The Cinnamon Maple (Acer griseum) has been planted in the upper part of the banks of the river for a number of years. This gives a stability to the root system along the banks and provides food and shelter for important bugs with its bark that peels off like a second skin. The other trees also contribute the eco-system and to our own enjoyment from their interesting appearance. The Tibetan cherry with its graphic, zebra-like bark, and the European birch, whose skin gives a particular glow to the area where it is installed, are a few examples of the varieties planned for the project.


For the birds

The connection between plants and wildlife remains important for the developers. They want to encourage plants that can create an ecological corridor for our winged friends. The League for the Protection of Birds will be involved in the project and their advice and recommendations will play a major role in the choice of plants. As in a wild setting, all the plant strata will be represented in order to favour the fauna. The herbaceous plants will allow the development of a wide range of insects which will feed a specific fauna, the shrubs will provide additional food with their berries, favouring the habitat with the trees. Keep a lookout for ‘insect hotels’ where kids can marvel at all the bugs burrowing and working away. These are fabulous for encouraging beneficial species, which in turn keeps nuisance bugs at bay.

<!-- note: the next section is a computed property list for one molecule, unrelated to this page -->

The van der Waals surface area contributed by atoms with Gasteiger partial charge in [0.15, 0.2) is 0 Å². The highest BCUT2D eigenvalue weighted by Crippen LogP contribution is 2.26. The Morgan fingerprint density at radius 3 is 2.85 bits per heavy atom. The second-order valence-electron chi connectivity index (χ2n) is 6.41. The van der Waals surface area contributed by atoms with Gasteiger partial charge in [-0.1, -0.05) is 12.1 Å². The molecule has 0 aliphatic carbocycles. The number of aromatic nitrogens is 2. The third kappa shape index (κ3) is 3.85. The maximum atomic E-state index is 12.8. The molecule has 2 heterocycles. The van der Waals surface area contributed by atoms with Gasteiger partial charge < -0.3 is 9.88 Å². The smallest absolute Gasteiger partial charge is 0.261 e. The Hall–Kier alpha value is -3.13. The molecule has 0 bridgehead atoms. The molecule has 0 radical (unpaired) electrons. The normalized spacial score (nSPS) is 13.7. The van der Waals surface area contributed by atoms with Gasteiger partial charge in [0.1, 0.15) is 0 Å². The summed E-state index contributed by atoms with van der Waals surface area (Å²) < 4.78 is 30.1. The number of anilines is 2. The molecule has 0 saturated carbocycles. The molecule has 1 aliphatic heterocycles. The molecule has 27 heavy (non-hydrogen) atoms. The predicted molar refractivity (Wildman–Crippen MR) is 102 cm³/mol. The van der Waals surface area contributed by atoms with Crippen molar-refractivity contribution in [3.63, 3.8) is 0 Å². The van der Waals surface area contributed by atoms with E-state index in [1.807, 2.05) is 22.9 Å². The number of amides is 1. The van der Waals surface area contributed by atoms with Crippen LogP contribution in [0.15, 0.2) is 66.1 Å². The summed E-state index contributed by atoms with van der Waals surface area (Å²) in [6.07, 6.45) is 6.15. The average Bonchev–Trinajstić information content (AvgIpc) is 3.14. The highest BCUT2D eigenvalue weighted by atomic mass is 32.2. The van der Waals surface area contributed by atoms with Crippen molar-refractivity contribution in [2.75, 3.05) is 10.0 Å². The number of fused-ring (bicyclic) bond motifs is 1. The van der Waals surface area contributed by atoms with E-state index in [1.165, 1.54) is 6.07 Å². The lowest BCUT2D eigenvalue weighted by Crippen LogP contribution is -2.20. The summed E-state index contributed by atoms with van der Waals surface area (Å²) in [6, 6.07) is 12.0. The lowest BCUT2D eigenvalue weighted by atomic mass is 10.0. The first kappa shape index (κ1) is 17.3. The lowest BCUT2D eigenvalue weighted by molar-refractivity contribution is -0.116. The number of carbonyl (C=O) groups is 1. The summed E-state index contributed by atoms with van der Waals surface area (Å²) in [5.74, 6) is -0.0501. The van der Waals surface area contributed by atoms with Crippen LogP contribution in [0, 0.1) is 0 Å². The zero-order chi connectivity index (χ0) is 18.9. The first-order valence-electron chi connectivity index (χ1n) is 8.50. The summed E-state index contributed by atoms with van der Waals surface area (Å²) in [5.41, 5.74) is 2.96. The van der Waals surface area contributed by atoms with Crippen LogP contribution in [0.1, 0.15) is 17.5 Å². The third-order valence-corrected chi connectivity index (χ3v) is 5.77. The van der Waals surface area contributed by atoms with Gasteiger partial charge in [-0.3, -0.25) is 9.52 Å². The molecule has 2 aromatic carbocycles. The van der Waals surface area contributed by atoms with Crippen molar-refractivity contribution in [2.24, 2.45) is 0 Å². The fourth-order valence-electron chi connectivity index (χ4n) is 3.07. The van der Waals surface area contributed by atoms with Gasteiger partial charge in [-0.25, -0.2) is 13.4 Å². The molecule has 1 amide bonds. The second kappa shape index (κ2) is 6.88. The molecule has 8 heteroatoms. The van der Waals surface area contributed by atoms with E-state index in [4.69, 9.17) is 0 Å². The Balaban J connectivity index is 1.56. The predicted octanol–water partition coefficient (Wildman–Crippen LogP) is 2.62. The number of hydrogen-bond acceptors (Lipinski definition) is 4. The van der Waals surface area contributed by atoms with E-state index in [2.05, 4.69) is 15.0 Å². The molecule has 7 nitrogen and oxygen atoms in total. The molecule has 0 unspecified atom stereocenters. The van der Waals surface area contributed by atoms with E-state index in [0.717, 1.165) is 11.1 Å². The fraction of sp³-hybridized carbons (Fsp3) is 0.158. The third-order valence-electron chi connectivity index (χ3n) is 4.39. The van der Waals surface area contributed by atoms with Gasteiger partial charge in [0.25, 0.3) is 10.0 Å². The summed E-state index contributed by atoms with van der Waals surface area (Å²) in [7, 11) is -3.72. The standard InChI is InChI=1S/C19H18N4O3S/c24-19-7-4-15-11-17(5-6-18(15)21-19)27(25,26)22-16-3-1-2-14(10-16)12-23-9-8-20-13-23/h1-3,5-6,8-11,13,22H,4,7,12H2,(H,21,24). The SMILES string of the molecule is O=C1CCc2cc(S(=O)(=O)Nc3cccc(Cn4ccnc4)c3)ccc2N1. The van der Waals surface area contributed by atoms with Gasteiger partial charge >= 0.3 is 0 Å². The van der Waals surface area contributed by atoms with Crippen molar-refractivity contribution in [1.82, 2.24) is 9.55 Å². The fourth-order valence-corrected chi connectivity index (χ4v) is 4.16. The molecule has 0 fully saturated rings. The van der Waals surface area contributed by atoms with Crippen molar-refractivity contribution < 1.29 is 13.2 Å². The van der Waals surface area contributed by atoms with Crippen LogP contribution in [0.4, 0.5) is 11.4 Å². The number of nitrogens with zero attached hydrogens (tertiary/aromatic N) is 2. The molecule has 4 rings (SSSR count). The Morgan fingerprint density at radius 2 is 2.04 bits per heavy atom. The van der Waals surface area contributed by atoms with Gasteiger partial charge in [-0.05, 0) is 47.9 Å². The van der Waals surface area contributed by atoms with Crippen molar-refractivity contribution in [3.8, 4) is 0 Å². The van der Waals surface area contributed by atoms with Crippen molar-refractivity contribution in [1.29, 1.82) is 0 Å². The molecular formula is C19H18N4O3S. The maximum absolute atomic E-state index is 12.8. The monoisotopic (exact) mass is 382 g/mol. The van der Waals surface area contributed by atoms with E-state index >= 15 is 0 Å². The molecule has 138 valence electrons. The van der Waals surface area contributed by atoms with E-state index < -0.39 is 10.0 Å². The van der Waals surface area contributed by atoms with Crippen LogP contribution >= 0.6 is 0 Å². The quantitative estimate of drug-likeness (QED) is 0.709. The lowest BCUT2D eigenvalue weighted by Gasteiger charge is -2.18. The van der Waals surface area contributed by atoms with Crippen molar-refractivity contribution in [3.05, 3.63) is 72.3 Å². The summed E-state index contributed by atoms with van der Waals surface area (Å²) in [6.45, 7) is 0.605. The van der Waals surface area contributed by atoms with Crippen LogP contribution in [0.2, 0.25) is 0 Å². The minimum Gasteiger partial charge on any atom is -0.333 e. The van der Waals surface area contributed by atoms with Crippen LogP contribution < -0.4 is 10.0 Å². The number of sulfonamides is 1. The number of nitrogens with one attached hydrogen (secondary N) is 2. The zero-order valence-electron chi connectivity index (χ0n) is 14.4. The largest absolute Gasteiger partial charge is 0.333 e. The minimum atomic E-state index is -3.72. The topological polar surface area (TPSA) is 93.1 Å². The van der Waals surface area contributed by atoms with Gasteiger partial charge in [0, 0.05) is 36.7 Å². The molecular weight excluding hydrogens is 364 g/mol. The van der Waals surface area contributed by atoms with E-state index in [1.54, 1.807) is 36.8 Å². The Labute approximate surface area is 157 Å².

Usability issues

Finally, the Malvan river project has an educational aspect that will be emphasised. The aim is to draw attention to the importance of ecology and the preservation of the environment, and to draw the visitor's attention to the capacity of the fauna to integrate into the environment. This is achieved through the installation of birdhouses, insect "refuges", explanatory panels, and a set of signs aimed at conveying the message of nature preservation outside the site. As an exhibition and demonstration site, the park can become a vehicle for environmental communication and plant science.